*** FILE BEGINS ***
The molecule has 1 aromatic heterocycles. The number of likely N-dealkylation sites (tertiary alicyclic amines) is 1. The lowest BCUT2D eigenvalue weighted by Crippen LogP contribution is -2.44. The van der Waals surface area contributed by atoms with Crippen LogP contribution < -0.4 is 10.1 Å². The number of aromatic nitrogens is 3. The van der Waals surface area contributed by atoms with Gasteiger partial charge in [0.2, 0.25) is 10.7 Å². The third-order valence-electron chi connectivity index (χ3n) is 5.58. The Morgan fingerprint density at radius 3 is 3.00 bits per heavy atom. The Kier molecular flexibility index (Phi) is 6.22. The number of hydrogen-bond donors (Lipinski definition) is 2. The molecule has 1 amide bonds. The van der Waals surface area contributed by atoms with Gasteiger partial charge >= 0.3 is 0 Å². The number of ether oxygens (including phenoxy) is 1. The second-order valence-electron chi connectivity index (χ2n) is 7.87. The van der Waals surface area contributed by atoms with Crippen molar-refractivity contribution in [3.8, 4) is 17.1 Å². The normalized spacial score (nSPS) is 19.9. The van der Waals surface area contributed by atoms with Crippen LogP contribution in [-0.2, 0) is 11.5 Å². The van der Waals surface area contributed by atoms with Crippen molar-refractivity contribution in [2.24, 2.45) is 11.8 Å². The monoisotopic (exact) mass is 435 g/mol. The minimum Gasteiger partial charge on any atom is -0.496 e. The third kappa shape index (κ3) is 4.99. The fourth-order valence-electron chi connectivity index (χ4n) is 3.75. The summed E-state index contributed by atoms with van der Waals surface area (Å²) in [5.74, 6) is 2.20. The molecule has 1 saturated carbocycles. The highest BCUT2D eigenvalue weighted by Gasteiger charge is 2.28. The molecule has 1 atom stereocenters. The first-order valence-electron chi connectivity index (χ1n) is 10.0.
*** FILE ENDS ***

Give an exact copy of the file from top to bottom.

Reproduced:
The molecule has 1 aromatic heterocycles. The number of likely N-dealkylation sites (tertiary alicyclic amines) is 1. The lowest BCUT2D eigenvalue weighted by Crippen LogP contribution is -2.44. The van der Waals surface area contributed by atoms with Crippen LogP contribution < -0.4 is 10.1 Å². The number of aromatic nitrogens is 3. The van der Waals surface area contributed by atoms with Gasteiger partial charge in [0.2, 0.25) is 10.7 Å². The third-order valence-electron chi connectivity index (χ3n) is 5.58. The Morgan fingerprint density at radius 3 is 3.00 bits per heavy atom. The Kier molecular flexibility index (Phi) is 6.22. The number of hydrogen-bond donors (Lipinski definition) is 2. The molecule has 1 amide bonds. The van der Waals surface area contributed by atoms with Gasteiger partial charge >= 0.3 is 0 Å². The number of ether oxygens (including phenoxy) is 1. The second-order valence-electron chi connectivity index (χ2n) is 7.87. The van der Waals surface area contributed by atoms with Crippen molar-refractivity contribution in [3.8, 4) is 17.1 Å². The normalized spacial score (nSPS) is 19.9. The van der Waals surface area contributed by atoms with Crippen LogP contribution in [-0.2, 0) is 11.5 Å². The van der Waals surface area contributed by atoms with Crippen molar-refractivity contribution in [2.24, 2.45) is 11.8 Å². The monoisotopic (exact) mass is 435 g/mol. The minimum Gasteiger partial charge on any atom is -0.496 e. The third kappa shape index (κ3) is 4.99. The fourth-order valence-electron chi connectivity index (χ4n) is 3.75. The summed E-state index contributed by atoms with van der Waals surface area (Å²) in [5.74, 6) is 2.20. The molecule has 1 saturated carbocycles. The highest BCUT2D eigenvalue weighted by Gasteiger charge is 2.28. The molecule has 1 atom stereocenters. The first-order valence-electron chi connectivity index (χ1n) is 10.0.